Dennis King wrote:
> What I was thinking is:
> [Do] d[h]aoradaois = they would enslave / condemn :
> Noble Maol Seachlain, Fergal Ó Rúairc and Aodh Breagh would confine in
> fetters the king of Ros Cré.
> ... if this makes sense for the characters named.
> LRF: Okay, here's another suggestion. Looking at Liz's newly posted
paradigms from Stair na Gaeilge (wow, Liz, fantastic!) I can't see the -ois
ending as 3rd plural. So how about:
43. Doradois Maol Seac[h]lain saor
Fergal ō Rūairc is Aodh Bregh
i ngeimhil rīgh Rosa Crē
a meic Moire dana dé samh.
43. You [i.e. Tadg] condemned noble Mael Seachlain,
Fergal O Ruark and Aed Breg
in the chains of the king of Roscrea
O son of Mary! till summer’s day.
This still has the problem that 'rígh Rosa Cré' really doesn't look like a
genitive. But given a slight stretch of the imagination, Brian Boru might
have been described as king of Roscrea (Ely, in which Roscrea lies, would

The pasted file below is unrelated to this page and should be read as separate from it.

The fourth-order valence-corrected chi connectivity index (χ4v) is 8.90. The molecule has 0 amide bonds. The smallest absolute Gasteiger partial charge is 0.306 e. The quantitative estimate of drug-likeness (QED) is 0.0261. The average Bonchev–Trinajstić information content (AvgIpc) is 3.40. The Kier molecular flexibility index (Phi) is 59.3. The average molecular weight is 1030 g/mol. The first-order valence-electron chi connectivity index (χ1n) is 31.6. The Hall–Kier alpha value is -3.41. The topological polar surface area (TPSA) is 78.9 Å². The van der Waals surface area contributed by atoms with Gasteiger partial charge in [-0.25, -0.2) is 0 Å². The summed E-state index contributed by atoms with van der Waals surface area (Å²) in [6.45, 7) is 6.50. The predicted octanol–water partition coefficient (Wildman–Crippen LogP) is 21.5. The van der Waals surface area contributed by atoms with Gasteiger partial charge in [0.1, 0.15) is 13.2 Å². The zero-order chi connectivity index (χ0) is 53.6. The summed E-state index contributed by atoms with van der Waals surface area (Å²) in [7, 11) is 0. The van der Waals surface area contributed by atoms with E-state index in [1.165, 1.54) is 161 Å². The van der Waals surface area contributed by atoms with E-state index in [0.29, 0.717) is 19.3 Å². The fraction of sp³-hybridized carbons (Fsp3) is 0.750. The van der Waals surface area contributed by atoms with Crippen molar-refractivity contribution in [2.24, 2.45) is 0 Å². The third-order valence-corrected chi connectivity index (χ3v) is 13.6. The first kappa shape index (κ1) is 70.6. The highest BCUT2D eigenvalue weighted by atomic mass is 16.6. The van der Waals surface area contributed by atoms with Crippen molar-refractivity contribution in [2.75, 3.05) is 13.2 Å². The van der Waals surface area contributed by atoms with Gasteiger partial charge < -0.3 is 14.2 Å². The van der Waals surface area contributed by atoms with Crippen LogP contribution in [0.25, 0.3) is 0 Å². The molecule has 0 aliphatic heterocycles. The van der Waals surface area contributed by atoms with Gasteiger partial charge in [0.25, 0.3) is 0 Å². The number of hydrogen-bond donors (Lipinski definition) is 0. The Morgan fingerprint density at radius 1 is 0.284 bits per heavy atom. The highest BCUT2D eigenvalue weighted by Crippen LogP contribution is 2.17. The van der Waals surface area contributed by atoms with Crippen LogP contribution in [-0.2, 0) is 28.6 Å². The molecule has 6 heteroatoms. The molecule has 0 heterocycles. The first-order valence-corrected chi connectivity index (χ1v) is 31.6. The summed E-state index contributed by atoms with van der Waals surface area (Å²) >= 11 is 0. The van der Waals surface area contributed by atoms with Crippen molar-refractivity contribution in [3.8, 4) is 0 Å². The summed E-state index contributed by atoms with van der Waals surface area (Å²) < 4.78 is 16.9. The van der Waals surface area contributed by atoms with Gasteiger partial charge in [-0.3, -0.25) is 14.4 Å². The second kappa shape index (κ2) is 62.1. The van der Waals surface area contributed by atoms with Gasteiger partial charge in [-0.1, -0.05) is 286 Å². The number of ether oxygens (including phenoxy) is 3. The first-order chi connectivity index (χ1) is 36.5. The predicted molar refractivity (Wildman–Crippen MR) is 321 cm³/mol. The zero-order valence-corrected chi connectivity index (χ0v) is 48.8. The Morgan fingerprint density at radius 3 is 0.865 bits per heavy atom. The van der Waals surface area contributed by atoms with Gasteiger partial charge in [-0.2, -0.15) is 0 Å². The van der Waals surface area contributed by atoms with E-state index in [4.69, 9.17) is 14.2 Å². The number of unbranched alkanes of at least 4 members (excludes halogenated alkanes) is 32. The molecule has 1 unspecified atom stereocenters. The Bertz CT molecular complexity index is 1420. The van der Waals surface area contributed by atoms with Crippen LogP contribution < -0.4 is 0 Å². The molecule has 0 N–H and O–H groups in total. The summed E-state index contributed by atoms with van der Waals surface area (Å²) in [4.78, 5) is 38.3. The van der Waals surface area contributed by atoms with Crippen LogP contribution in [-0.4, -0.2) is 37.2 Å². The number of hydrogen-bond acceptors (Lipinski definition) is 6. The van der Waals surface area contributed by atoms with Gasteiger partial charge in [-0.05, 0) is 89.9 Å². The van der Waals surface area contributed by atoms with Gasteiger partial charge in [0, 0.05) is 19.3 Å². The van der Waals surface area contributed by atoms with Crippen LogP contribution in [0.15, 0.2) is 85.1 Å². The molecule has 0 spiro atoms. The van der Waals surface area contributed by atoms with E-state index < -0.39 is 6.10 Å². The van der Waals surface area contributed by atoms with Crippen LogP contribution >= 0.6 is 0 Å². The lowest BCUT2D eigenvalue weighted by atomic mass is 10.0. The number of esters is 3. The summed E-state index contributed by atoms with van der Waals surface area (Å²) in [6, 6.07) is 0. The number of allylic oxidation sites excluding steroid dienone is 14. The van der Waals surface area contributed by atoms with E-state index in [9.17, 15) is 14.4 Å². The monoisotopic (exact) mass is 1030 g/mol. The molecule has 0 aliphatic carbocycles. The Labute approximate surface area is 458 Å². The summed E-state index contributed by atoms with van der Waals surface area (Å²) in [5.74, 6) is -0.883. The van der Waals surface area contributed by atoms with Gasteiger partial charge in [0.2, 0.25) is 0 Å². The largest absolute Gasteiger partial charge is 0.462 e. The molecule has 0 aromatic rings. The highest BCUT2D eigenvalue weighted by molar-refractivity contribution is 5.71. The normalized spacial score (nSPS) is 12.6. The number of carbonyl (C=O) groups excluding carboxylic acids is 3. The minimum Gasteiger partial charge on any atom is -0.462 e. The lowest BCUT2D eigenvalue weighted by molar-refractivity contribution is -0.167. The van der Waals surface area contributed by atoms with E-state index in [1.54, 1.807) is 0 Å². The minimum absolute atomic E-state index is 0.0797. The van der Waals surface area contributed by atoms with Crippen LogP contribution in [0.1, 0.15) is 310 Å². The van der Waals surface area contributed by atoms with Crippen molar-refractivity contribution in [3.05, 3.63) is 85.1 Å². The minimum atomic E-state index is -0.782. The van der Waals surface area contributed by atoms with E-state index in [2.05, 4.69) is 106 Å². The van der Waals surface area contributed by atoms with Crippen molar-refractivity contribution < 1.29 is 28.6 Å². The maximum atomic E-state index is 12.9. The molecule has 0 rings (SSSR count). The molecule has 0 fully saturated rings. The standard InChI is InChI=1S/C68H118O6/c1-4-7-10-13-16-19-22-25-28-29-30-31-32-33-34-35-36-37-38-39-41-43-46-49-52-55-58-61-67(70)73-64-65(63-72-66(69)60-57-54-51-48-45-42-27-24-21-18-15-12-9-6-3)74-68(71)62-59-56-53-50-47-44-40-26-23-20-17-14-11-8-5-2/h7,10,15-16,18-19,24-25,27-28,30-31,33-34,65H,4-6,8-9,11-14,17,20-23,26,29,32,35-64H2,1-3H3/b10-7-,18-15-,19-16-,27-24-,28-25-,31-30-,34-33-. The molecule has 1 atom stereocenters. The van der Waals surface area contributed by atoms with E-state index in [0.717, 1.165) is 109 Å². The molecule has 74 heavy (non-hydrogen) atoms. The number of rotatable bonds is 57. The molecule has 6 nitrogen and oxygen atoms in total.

have been one of his satellite kingdoms). You remember, we are talking
about the famous fettering scene, where Mael Ruanaid was forced to appear,
evidently in chains (?) in chains to Brian's court. There is another poem
related to this group of poems, 'Boraimhe Baile na Riogh', which is supposed
to give a description of Brian's banqueting hall and the characters in it,
which might conceivably throw light on the various figures in this verse.
But there's only four verses of that have ever been published at all, at
Getting back to my proposal above, I'm not really very happy with having
Tadg O Cellaigh condemning noble Mael Seachlainn and the others either.
F.O'R of Connacht was supposedly an ally of BB's, (though as I think I
mentioned earlier, he was long dead by the time the fetter scene occurred).
I still can't find Aedh; I take it he is 'Aedh of Brega', but that doesn't
seem to help much. Brega was a Southern Ui Neill kingdom close to Mael
Seachlainn's. Maybe David's suggestion would be apropos here, that TOC is
not condemning, but is somehow telling or admonishing or something.
I suspect that this whole group of poems (and there are some more I haven't
mentioned yet) would really have to be studied in conjunction to work out
what's going on, at least in terms of all the outside characters being
brought in onto the scene and what their relationships are). Maybe somebody
out there knows some young students who'd like to take on a project.
All the best, and thanks Dennis and David for your help so far.